Need an art fix? Take a virtual tour of the new exhibit celebrating Palo Alto artist Nathan Oliveira
He created an artist sanctuary at Stanford after painting world-famous pieces — now explore the inspiration behind his vision
By Sheryl Nonnenberg
It is not often that we get to see the “back story” to a work of art. What inspired the artist, early drafts and preliminary drawings are all facets of creativity that are often lost to time or the garbage bin. A now-virtual exhibition at the Pacific Art League gives us the opportunity to learn, and see, what led painter Nathan Oliveira to create his ethereally beautiful Windhover series, on permanent view in the contemplation/meditation center of the same name on the Stanford campus. “Wings and Windhover,” which consists of thirteen paintings and prints on loan from the artist’s son, Joe, was recently on display in the Main Gallery and will be reinstalled when the PAL reopens, hopefully in June. (While the PAL is closed, the exhibition can be seen online).
“I was thinking about the history of the PAL,” said exhibition curator Lisa Coscino, “and of all the artists who have come in and out of here over the past 100 years. Although we are here to support emerging artists, I would like to take an opportunity once a year to exhibit an artist who is local/regional who has accomplished great things. Nathan Oliveira was first on my list.”
Oliveira was a prominent member of the second generation of Bay Area Figurative artists. These men and women eschewed the emotion-laden, gestural approach of the Abstract Expressionist and returned to figuration, especially the human form. In addition to his successful career as a painter and sculptor, Oliveira was a much-admired member of the art faculty at Stanford University for over three decades. After his death in 2010, his son Joe became administrator of his estate and a foundation that continues his father’s artistic legacy.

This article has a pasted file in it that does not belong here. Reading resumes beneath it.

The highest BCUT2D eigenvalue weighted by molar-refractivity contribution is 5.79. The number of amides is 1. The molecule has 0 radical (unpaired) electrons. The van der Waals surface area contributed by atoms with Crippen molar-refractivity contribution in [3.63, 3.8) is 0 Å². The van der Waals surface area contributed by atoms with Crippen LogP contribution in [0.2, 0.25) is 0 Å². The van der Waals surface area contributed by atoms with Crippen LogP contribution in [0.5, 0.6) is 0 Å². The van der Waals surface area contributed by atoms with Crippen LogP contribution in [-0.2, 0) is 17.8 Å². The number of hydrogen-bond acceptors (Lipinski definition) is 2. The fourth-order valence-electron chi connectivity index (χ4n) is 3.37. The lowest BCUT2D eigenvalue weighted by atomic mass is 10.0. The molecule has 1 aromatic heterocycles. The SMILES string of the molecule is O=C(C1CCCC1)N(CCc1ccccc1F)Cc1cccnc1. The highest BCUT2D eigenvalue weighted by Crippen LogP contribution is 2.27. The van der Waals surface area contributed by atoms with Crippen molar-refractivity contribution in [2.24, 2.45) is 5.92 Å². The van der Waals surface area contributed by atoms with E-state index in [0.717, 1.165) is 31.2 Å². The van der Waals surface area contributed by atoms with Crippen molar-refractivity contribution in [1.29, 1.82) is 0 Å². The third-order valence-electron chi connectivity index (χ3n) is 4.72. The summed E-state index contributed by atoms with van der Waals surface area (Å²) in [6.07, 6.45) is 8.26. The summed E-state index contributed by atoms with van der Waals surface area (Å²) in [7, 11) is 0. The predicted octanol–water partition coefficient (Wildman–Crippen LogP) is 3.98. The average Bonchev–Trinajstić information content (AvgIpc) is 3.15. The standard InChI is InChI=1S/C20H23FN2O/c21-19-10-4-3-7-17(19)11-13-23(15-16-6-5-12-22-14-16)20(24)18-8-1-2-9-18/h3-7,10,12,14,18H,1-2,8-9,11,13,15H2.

That legacy takes tangible form in the Windhover Contemplation Center, a 4000-square-foot building that contains four large-scale paintings by the artist. During a visit to Joe Oliveira’s home in Palo Alto, which also serves as the headquarters for the artist’s archive and foundation, he explained how the Center came into being. “In addition to being an instructor, my father was also a student advisor. Many of the art majors he taught came from middle-class families and were struggling with school, their art and life in general. He felt strongly that there should be a place on campus for quiet contemplation and meditation.”
The Center, which was privately funded, took a long time to come to fruition: the idea was first proposed in 1995, with the building finally opening in 2014. Today, it is a fixture on campus, a serene sanctuary where students can pray, meditate, take yoga classes and escape the rigors of student life.